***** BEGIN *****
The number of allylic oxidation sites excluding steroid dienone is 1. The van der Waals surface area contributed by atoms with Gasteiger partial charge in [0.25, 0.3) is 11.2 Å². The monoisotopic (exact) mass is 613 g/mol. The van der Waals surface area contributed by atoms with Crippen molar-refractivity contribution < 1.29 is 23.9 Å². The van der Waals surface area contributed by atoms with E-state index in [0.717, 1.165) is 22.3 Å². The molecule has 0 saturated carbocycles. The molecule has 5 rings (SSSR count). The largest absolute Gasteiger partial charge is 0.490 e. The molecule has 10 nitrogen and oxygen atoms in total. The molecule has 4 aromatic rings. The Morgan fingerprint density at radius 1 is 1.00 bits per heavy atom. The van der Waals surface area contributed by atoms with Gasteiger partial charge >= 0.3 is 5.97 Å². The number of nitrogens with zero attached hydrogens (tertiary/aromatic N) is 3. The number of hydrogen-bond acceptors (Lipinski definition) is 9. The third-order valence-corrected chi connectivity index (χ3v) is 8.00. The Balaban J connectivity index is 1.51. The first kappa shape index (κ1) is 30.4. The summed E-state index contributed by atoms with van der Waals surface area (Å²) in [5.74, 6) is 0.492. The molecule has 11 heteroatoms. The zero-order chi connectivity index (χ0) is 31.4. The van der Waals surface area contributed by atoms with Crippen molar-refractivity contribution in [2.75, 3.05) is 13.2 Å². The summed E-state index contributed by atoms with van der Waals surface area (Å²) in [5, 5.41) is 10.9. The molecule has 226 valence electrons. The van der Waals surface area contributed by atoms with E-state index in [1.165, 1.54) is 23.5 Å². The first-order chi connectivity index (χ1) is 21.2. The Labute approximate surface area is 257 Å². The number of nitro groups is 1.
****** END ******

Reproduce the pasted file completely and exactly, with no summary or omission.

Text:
The number of allylic oxidation sites excluding steroid dienone is 1. The van der Waals surface area contributed by atoms with Gasteiger partial charge in [0.25, 0.3) is 11.2 Å². The monoisotopic (exact) mass is 613 g/mol. The van der Waals surface area contributed by atoms with Crippen molar-refractivity contribution < 1.29 is 23.9 Å². The van der Waals surface area contributed by atoms with E-state index in [0.717, 1.165) is 22.3 Å². The molecule has 0 saturated carbocycles. The molecule has 5 rings (SSSR count). The largest absolute Gasteiger partial charge is 0.490 e. The molecule has 10 nitrogen and oxygen atoms in total. The molecule has 4 aromatic rings. The Morgan fingerprint density at radius 1 is 1.00 bits per heavy atom. The van der Waals surface area contributed by atoms with Gasteiger partial charge >= 0.3 is 5.97 Å². The number of nitrogens with zero attached hydrogens (tertiary/aromatic N) is 3. The number of hydrogen-bond acceptors (Lipinski definition) is 9. The third-order valence-corrected chi connectivity index (χ3v) is 8.00. The Balaban J connectivity index is 1.51. The first kappa shape index (κ1) is 30.4. The summed E-state index contributed by atoms with van der Waals surface area (Å²) in [5.74, 6) is 0.492. The molecule has 11 heteroatoms. The zero-order chi connectivity index (χ0) is 31.4. The van der Waals surface area contributed by atoms with Crippen molar-refractivity contribution in [2.75, 3.05) is 13.2 Å². The summed E-state index contributed by atoms with van der Waals surface area (Å²) in [5, 5.41) is 10.9. The molecule has 226 valence electrons. The van der Waals surface area contributed by atoms with E-state index in [1.165, 1.54) is 23.5 Å². The first-order chi connectivity index (χ1) is 21.2. The Labute approximate surface area is 257 Å². The number of nitro groups is 1.